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Amazon Borrows $18.5 Billion It Doesn’t Need in New Debt Sale

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·3-min read
Amazon Borrows $18.5 Billion It Doesn’t Need in New Debt Sale
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(Bloomberg) -- Amazon.com Inc. sold bonds to refinance debt and buy back stock, as cheap borrowing costs prove too tempting to resist even for a company with tens of billions of dollars in cash.

The online retail giant issued $18.5 billion of debt in eight parts. The longest portion, a 40-year security, yields 95 basis points over Treasuries, after initial price talk at around 115 basis points, said the people, according to people with knowledge of the matter, who asked not to be identified because the details are private.

Companies have been taking advantage of wide-open bond markets and spreads at three-year lows to score cheap borrowing, even if they don’t need it. With the economy rebounding from the pandemic, U.S. investment-grade firms are increasingly tempted to spend their cash cushions on acquisitions and dividend hikes, or borrow even more.

Read more: Corporate Cash Grab Flashes Warning for Bonds: Lisa Abramowicz

At $18.5 billion, it’s Amazon’s biggest bond sale ever, and the second-largest this year behind Verizon Communication Inc.’s $25 billion offering in March. The company was said to originally be targeting $15 billion earlier Monday.

Amazon is coming off of a record earnings quarter and it provided a sales forecast for the current period that was stronger than analysts’ estimates. Cash, cash equivalents and marketable securities stood at $73 billion at the end of March, near an all-time high.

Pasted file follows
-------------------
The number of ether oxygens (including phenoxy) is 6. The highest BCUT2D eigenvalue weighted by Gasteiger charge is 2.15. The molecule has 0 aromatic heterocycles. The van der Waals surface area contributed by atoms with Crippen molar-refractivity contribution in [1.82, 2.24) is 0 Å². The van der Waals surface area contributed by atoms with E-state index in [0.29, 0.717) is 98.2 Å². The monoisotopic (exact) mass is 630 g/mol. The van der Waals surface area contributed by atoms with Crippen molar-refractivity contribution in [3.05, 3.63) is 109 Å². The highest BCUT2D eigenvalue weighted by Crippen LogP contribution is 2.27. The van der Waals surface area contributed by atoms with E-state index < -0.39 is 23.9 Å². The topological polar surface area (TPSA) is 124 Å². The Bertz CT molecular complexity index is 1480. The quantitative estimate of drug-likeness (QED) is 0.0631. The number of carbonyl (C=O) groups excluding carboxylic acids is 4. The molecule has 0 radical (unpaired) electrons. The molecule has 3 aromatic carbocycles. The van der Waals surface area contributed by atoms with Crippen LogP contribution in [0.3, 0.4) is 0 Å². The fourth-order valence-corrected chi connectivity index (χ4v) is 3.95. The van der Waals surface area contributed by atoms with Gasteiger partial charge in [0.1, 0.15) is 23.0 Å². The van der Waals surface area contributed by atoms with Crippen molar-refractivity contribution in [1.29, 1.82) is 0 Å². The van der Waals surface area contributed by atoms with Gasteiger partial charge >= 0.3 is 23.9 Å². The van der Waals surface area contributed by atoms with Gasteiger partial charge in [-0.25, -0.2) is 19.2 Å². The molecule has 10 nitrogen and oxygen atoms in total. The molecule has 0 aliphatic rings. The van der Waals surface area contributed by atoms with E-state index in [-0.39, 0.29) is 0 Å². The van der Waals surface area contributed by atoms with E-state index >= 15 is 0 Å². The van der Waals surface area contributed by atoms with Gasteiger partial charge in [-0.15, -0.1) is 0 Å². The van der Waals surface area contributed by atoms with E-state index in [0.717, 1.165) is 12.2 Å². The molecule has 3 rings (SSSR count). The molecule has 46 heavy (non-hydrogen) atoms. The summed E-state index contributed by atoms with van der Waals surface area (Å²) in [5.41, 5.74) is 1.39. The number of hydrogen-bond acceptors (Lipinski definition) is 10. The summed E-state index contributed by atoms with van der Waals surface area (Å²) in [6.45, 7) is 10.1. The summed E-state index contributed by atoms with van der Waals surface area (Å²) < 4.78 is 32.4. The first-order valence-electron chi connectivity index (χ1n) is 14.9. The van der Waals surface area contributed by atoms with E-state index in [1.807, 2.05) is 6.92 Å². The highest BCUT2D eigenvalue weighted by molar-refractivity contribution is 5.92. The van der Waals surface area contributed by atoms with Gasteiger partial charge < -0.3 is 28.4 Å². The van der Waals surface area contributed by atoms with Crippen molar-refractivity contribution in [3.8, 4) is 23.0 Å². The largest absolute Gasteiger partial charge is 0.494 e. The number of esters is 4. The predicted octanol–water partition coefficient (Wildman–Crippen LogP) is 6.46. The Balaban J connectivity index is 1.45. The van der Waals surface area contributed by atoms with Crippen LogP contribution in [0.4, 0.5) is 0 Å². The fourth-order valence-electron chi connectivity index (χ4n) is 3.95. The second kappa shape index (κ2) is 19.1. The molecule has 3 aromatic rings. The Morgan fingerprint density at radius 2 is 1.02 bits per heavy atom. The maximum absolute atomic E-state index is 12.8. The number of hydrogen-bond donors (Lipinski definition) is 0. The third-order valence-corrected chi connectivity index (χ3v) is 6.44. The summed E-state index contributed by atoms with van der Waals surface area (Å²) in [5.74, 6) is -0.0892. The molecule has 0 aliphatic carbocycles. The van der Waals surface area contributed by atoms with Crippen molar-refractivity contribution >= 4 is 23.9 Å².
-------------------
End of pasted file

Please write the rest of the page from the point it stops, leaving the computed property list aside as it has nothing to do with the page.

“They can grow into this leverage,” Matt Brill, head of North America investment grade at Invesco Ltd., said on Bloomberg TV Monday. “If you’re able to borrow for reasonably cheap, and then you’re able to get the operating leverage to go with it, it results in a lot of earnings.”

A representative for Amazon did not respond to requests for comment.

What Bloomberg Intelligence Says

“The size of Amazon.com’s balance sheet may grow meaningfully as its weighted-average-cost of debt capital hovers near zero. With abundant cash and growing free cash flow, borrowing may not be needed. Yet the ability to fund organic growth and potentially initiate a large shareholder-return program at historically low costs suggests additional debt over time.”

-- Robert Schiffman, senior credit analyst. Click here to read the research

Amazon has been a fairly infrequent issuer, but it comes in big on those rare occasions. It last tapped the bond market in June 2020, borrowing $10 billion for general corporate purposes. Prior to that, it sold $16 billion of bonds in 2017 to help finance its acquisition of Whole Foods Market Inc.

The proceeds of Monday’s offering will be for general corporate purposes, which may also include acquisitions and working capital. The two-year bond will be allocated for eligible green or social projects, which may include clean transportation, renewable energy and sustainable buildings, according to bond documents.

Moody’s Investors Service upgraded Amazon one notch to A1, its fifth-highest investment-grade rating, with a stable outlook. While the new debt sale temporarily increases leverage, proceeds are expected to be deployed over time for capital expenditures that fuel growth, which is a long-term positive for the credit, said Moody’s analyst Charles O’Shea.

Amazon has been on a spending spree since the pandemic began, building new warehouses and cloud-computing data centers across the world to meet surging demand from online shoppers and businesses turning to remote work. Purchases of property and equipment totaled $45 billion in the 12 months ended in March, up from $20 billion during the prior period.

The company’s board of directors authorized $5 billion in share buybacks in 2016, but it has never made purchases under that authority.

Citigroup Inc., JPMorgan Chase & Co., Morgan Stanley and Wells Fargo & Co. managed the sale.

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